Gov. Gina M. Raimondo, D-R.I., recently met with local business leaders and educators who are working to build a career pathways program to prepare middle and high school students for jobs in Rhode Island’s growing offshore wind industry.
Beginning this fall at Rocky Hill School (in East Greenwich) and North Kingstown High School, the WindWinRI program will pilot activities designed to increase exposure to careers in wind energy and support students in earning industry-endorsed credentials, the Raimondo administration says.
“We need to prepare today’s students for tomorrow’s jobs. We’re building a green economy in Rhode Island, and I’m committed to ensuring that the good offshore wind jobs are filled by Rhode Islanders,” states Raimondo. “This program is an innovative platform that will get young people thinking about all of the possibilities the wind industry has to offer, and it will help ensure that companies have a pipeline of talent for years to come in Rhode Island.”
The partnership is focused on the development of a career pathways training program that can supply skilled workers to satisfy future demand. The lead agency, the North Kingstown Chamber of Commerce, along with its strategic partners, is working with multiple education entities across the state to use and augment existing training programs to fit the needs of the budding offshore wind industry.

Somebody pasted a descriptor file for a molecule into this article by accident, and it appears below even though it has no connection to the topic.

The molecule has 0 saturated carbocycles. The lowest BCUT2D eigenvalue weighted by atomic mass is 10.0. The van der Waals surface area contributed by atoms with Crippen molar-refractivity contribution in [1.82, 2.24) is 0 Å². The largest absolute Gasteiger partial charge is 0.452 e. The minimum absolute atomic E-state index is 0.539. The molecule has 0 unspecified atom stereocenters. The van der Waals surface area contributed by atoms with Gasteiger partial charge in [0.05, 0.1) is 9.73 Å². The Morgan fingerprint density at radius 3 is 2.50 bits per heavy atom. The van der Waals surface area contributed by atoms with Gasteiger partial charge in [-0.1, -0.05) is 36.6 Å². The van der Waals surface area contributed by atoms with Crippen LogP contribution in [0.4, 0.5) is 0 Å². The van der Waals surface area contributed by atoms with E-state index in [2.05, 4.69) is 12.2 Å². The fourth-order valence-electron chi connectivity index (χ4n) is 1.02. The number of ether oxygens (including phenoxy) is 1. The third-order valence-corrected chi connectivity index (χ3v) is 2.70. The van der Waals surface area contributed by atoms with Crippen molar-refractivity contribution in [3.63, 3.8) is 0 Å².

“An increasing demand for wind power is fueling an economic engine supporting the growth of offshore wind energy jobs; for every commercial-scale offshore wind project, 1,000 supply-chain jobs are created,” says Kristin Urbach, executive director of the North Kingstown Chamber of Commerce. “If we are to meet the demands of the sector, our workforce must be empowered with the skillset required by this fast-emerging industry, and career interest must be cultivated among our middle and high school students to fill any gap left by an aging workforce.”
“Real Jobs Rhode Island is investing in workforce solutions that meet the unique needs of Rhode Island’s fastest-growing sectors,” notes Alyssa Alvarado, Real Jobs Rhode Island’s program director at the RI Department of Labor and Training. “Whether it is training Rhode Islanders for jobs that are immediately available or preparing the future generation of workers, we are committed to meeting the talent needs of our state’s employers.”
Rhode Island is home to the nation’s only operating offshore wind farm, Deepwater Wind’s Block Island project. Earlier this year, the Raimondo administration announced Rhode Island’s selection of Deepwater Wind to construct a new 400 MW offshore wind farm. The new Revolution Wind project – more than 10 times the size of the Block Island wind farm – was selected through a competitive offshore wind procurement process in collaboration with Massachusetts. Revolution Wind is planned for Deepwater Wind’s federal lease site southwest of Martha’s Vineyard, Mass.
Currently, according to the administration, there are 15,866 clean energy jobs in Rhode Island – representing a 72% increase since 2014.